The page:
IN THE DAYS before there was an Edwin Newman to watch over the English language, there used to be such a thing as a true fact. A true fact was something everyone knew but no one could prove, like "summers are getting hotter" or "all politicians are crooks" or that business about nurses. I take no positions on these, but there is one I have to offer. For a motorist, Washington is a nightmare That is a true fact.
It is a true fact, for instance, that the traffic lights on K Street have been cleverly timed so that you can't make more than two in a row. It is a true fact that traffic-light timing has been perfected on Rhode Island Avenue, where you must stop for every light - a tour de force in traffic engineering.
It is a true fact that a bus driver can be fined for not running the yellow light and it is a true fact, also, that he can likewise be dismissed for failure to enter a bottle-necked intersection during rush hour. (One year suspension.) It is a true fact that the Teamsters' Union kicks out truck drivers who do not double-park and it is a true fact that the drivers of chartered buses are forbidden by their union from turning off their engines while their passengers are, say, touring the White House.
It is a true fact that Washington is full of freeways no one ever heard of, most of which were named after birth control devices. They are called the inner loop and the outer loop and most of them lead absolutely nowhere. Some of them go under buildings and about 12 of them go under Capitol Hill and all of them offer false hope with signs saying Baltimore or Richmond, but they end, suddenly, with wooden barricades put up on a temporary basis in 1963.
For a time, I would not write about this subject. For a time, I thought I was the only one who could not get around Washington, who was always getting lost, who could never, for instance, get the hang of Capitol Hill. People here are forever telling you what a piece of cake Washington is. They start with the basic lecture - how the town is divided into quadrants and then that business about how the streets are numbered or lettered. I even once heard someone say something about how they were going to the third alphabet. It happened soon after I got here it was the way I thought Washingtonians talked. I said nothing.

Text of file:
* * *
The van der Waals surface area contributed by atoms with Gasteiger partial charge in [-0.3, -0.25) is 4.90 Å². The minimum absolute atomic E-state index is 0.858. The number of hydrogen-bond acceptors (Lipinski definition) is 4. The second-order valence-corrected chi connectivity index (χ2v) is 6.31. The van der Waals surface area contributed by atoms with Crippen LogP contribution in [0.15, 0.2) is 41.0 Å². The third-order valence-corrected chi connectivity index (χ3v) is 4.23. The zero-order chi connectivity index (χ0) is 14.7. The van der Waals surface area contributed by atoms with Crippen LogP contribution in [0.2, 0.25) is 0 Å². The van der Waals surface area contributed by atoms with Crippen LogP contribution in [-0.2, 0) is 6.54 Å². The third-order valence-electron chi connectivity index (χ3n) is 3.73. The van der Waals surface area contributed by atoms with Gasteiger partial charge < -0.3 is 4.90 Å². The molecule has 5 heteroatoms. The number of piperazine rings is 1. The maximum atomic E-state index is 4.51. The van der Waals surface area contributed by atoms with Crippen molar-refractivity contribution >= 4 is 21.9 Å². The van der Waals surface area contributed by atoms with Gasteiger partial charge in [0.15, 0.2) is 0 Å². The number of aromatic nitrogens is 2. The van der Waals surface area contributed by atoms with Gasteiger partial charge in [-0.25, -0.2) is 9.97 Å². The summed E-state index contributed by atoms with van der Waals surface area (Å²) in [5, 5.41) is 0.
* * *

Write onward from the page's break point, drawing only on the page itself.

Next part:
I found out later that you are not told about the avenues that are named after states and that go off like drunks in the night and change Constitution Avenue to Independence Avenue and sometimes vice versa, and you are not told about traffic circles that have claimed the lives of more Washingtonians than Saturday night specials - some in accidents, most simply through old age. But mostly, you are not told about Virginia.
Virginia is a very special place, something like a magnet, actually, and for years every time I went near it - every time I drove along the Potomac River - I would somehow wind up on a bridge heading for Virginia. This went on for years.I would be driving along, minding, my own business, as the expression goes, or maybe thinking I had this Virginia thing beat when whammo - Virginia! My stomach would sink and my palms would get sweaty and I would find myself on one of those bridges, heading towards Virginia.
In no time I would be on something called Dolley Lee Madison Custis Byrd Highway Pike, driving along, trying to reach for the map in the glove compartment, scared silly I would wind up in the express lane to Richmond, seeing the river occasionally or maybe the very top of the Washington Monument, trying to head for it, making all the proper turns, cruising alongside the river, when suddenly the road would hook to the south and I would be heading into the heart of darkest Virginia once again. On several occasions I managed to make it back across the bridge, to one of those traffic circle numbers, and wind up back on the bridge heading toward Virginia. I found out that, like death and taxes, Virginia is inevitable. That's a true fact.
I have some others. It is a true fact that a sign was recently posted at the entrance to the K Street underpass ordering you, for no apparent reason to turn on your lights.It is a true fact that no one does so. It is a true fact also that there is no way any more to get on Kenilworth Avenue going north and that there is no way to get off going south. It is a true fact that the people who designed the Southwest Freeway (aka Southeast Expressway) also designated 270 in Montgomery County and thought the proper exit for the city of Rockville should be above the town or below the town but not at the town. That exist they gave to the Washington Motel.
It's a true fact.